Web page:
Todd Phillips’ “Joker” opened this weekend, and the Inside The Film Room staff is here to give you their rapid reactions to Joaquin Phoenix’s take on the Clown Prince of Crime.
Your Tweet-Length Review
Zach Goins: Not sure I liked “Joker” as much as I expected to, but that may just be because of how unsettled I feel. The Phoenix hype is justified — a terrifyingly brilliant performance. More character study than comic book, it’s a provocative and disturbingly human examination of empathy.
David Sobczak: “Joker” delivers a thoroughly compelling and frighteningly believable portrait of how someone could be pushed to become The Clown Prince of Crime, anchored completely by Joaquin Phoenix, who delivers one of the most mesmerizing and unsettling performances of the decade.
Josh Martin: “Joker” is pretty terrible: a structural and narrative mess saddled with a bunch of origin story mumbo jumbo, an obvious musical score, and some cringe-worthy digressions. Phoenix is fine, the movie is not.
ZG: I’d have to go with the scene where Arthur dances in the bathroom. It comes directly after his incident on the train (trying to be as vague as possible here) and it’s where you really start to see the transformation into Joker. Plus, it’s one of the few times the score’s overpowering strings worked for me.
DS: Arthur finally coming out to the world as Joker on Murray’s show. Joaquin is so electric, I was fairly certain the projector was going to explode when he started twirling on stage.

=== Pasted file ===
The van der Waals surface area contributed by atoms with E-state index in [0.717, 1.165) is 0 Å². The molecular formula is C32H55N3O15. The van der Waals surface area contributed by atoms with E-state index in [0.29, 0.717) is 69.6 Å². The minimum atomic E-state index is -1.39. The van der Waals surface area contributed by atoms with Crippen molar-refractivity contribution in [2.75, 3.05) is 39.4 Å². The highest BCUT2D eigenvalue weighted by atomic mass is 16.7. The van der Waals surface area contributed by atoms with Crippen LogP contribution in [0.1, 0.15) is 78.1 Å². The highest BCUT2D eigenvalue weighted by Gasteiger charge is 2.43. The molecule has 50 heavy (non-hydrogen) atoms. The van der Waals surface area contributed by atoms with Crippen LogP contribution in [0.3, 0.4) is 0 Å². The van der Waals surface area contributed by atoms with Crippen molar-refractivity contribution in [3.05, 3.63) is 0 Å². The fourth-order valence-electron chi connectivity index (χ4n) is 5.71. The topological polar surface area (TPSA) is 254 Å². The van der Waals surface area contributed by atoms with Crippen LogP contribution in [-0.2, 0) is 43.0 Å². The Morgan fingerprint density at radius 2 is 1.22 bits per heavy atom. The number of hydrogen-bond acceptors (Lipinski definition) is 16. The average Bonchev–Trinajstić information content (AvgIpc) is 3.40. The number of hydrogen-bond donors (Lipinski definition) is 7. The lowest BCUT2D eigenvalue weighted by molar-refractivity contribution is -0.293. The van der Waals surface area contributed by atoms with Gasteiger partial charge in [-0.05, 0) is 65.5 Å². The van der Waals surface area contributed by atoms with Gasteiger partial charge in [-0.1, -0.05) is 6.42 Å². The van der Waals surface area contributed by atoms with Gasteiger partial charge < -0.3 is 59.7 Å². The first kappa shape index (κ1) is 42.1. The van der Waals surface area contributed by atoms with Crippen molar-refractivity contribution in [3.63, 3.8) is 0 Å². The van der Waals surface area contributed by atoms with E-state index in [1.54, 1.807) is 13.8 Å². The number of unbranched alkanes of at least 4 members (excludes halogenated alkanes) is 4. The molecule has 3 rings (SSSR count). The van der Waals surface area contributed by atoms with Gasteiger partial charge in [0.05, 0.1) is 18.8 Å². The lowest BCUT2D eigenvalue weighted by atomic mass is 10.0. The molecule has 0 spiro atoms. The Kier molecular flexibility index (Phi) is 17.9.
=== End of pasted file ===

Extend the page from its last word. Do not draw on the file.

JM: A gruesome murder witnessed by the only truly likable character in the film: his reaction is one of the few moments of genuine empathy.
Most Memeable Moment
ZG: Not too many laugh out loud moments in a film as grim as this one, but I will say seeing Arthur smack into a glass door outside the hospital got me. Give me a gif of that for anytime something doesn’t go as planned.
DS: Dancing down the staircase. Come on now.
JM: Joker’s “society” rant on the Murray Franklin show.
ZG: I thought Zazie Beetz’s Sophie was going to be featured a lot more. I would have loved to see more emphasis on her and less focus on the Wayne family.
DS: The significance of the Waynes in the plot. I knew they would be referenced and Thomas would feature a good amount, but I was pleasantly surprised by how neatly they were woven into Arthur’s story.
JM: A certain subplot involving a famous comic book family…
What You Wanted More/Less Of
ZG: I know this is an origin story and everything, but I wish we could have seen more of Arthur in full fledged Joker mode. For a movie called “Joker,” it felt like 90 to 95 percent of it was Arthur.
DS: More of Arthur in his “final form.” He was so radically different as Joker in the last half hour compared to the rest of the movie, and his performance on the talk show was so electric. I easily could’ve gone for another 20 minutes of that.
JM: Beyond my desire for a completely different story structure, I wish there was significantly less origin story nonsense – I don’t care about Arthur’s parents, nor do I care about his tenuous connection to the Wayne family. A slower build to psychopathy + fewer DC references = better movie. Also: tone down the musical score, guys.
Who’s the Joker of All Time?
ZG: Still hands down Heath Ledger. Sorry, Joaquin. At least you beat out Jared Leto.
DS: Mark Hamill.
JM: Heath Ledger.
Final Grade (Out of 100)
ZG: 71 out of 100
DS: 85 out of 100
JM: 40 out of 100
Zach Goins is a member of the North Carolina Film Critics Association based in Raleigh, N.C. Zach co-founded Inside The Film Room in 2018 and serves as Editor-in-Chief of the website and co-host of the podcast. Zach also serves as a film critic for CLTure.org.